Archive for October 2011
How your followers influence your opinion on vaccination…
In Medical News Today,
“A unique and innovative analysis of how social media can affect the spread of a disease has been designed and implemented by a scientist at Penn State University studying attitudes toward the H1N1vaccine.
Marcel Salathe, …, studied how users of Twitter – … – expressed their sentiments about a new vaccine.
He then tracked how the users’ attitudes correlated with vaccination rates and how microbloggers with the same negative or positive feelings seemed to influence others in their social circles. The research is considered the first case study in how social-media sites affect and reflect disease networks.
Tracking Swine Flu Vaccination Rates And Attitudes Via Twitter. Medical News Today, Online, 16th of October 2011.
Findings of a recent study by JISC:
Publishing a lay summary alongside every research article could be the answer to assisting in the wider understanding of health-related information.
Patients Participate! asked patients, the public, medical research charities and the research community, ‘How can we work together in making sense of scientific literature, to truly open up research findings for everyone who is interested?’ The answer came from patients who explained that they want easy-to-understand, evidence-based information relating to biomedical and health research.
Some universities now offer researchers training in communicating with lay audiences. (…)
JISC believes that publicly-funded research should be made available for everyone and be easy to find. JISC funded this work to show how making access to scientific literature enables citizen-patients to participate in the research process, therefore providing mutual understanding and better links between scientists, medic, patients and the general public.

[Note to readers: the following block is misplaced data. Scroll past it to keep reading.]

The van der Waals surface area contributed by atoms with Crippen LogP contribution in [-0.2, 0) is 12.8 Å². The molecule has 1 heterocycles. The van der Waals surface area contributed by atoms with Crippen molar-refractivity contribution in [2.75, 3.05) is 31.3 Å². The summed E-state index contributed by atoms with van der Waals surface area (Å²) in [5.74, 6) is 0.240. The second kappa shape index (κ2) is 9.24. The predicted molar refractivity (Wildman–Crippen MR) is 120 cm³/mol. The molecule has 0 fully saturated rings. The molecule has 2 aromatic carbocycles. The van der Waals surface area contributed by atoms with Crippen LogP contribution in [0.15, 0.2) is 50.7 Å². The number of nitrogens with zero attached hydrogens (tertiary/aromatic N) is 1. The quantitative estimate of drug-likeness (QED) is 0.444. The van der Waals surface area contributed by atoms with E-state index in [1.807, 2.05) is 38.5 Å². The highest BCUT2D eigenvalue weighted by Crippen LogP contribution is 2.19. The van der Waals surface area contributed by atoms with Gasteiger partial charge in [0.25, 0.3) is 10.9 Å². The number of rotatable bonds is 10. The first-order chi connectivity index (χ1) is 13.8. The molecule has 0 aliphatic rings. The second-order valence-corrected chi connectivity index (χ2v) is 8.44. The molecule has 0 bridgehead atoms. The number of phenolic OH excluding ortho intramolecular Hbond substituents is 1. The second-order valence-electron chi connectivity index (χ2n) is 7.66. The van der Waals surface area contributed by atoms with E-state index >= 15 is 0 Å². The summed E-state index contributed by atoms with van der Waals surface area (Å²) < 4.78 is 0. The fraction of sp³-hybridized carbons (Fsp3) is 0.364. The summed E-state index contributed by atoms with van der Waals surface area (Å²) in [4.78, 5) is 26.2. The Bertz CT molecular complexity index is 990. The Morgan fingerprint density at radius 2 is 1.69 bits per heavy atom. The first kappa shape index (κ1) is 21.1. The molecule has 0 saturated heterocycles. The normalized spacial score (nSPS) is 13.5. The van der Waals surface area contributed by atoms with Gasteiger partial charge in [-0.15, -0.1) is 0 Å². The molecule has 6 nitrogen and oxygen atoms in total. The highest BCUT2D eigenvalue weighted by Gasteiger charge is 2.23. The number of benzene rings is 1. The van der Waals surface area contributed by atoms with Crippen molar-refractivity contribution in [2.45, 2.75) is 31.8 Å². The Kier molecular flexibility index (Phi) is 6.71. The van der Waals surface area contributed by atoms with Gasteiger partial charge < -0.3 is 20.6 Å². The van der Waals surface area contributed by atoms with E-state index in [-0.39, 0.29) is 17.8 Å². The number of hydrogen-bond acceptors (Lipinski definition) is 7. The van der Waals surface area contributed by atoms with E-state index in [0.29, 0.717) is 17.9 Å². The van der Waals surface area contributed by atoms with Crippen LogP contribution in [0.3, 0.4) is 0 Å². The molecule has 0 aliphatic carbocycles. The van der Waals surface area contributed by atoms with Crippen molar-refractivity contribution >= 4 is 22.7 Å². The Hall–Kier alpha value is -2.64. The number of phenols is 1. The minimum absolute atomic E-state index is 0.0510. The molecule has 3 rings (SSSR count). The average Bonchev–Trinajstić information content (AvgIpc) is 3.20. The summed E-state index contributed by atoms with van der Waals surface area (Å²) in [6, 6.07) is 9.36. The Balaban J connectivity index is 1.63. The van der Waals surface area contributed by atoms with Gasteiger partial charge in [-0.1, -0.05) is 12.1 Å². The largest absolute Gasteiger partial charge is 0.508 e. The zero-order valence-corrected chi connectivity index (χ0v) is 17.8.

Study about DTCA practices by the 10 largest Pharma:
Pharmaceutical direct-to-consumer advertising (DTCA) is legal only in the United States and New-Zealand(…)
It is linked with inappropriate medication use, over utilization, and increased spending on expensive branded drugs, and it may endanger public health due to promotion of potentially dangerous products. (…)
With the Internet’s rapid development, users have migrated from passive information sources, using read-only “Web 1.0” technology, to interactive, dynamic, and custom-built relationships, using “Web 2.0” technologies.
Along with this digital revolution, new potential DTCA marketing opportunities haven recently emerged that include Web 2.0 social networking sites and other interactive systems (“eDTCA 2.0”), which cross geopolitical borders.
The US Food and Drug Administration (FDA) has not issued guidelines on eDTCA 2.0 marketing, nor have regulators recognized eDTCA 2.0 and its potential global spillover.
Presence is strong:
– 100% are on Facebook, have blogs and provide RSS feeds
– 80% have dedicated YouTube channels and are developing mobile applications
The point is that social media are also used by illicit drug sellers to promote online sales…
Liang, B.A. & Mackey, T.K. Prevalence and global health implications of social media in direct-to-consumer drug advertising. Journal of Medical Internet Research, 2011, Vol. 13, N°3, pp. e64
“An iPhone app that measures the user’s heart rate is not only a popular feature with consumers, but it sparked an idea for a Worcester Polytechnic Institute (WPI) researcher who is now turning smart phones, and eventually tablet devices, into sophisticated medical monitors able to capture and transmit vital physiological data.
A team led by Ki Chon, professor and head of biomedical engineering at WPI, has developed a smart phone application that can measure not only heart rate, but also heart rhythm, respiration rate and blood oxygen saturation using the phone’s built-in video camera. The new app yields vital signs as accurate as standard medical monitors now in clinical use. (…)”
Medical News Today, Researchers turn a smart phone into a medical monitor. Posted on 10th of October, 2011.
Final results of PEER Study on OA:
Academic researchers have a conservative set of attitudes, perceptions
and behaviours towards the scholarly communication system and do not
desire fundamental changes in the way research is currently disseminated
Open Access Repositories are perceived by researchers as complementary
to, rather than replacing, current forums for disseminating and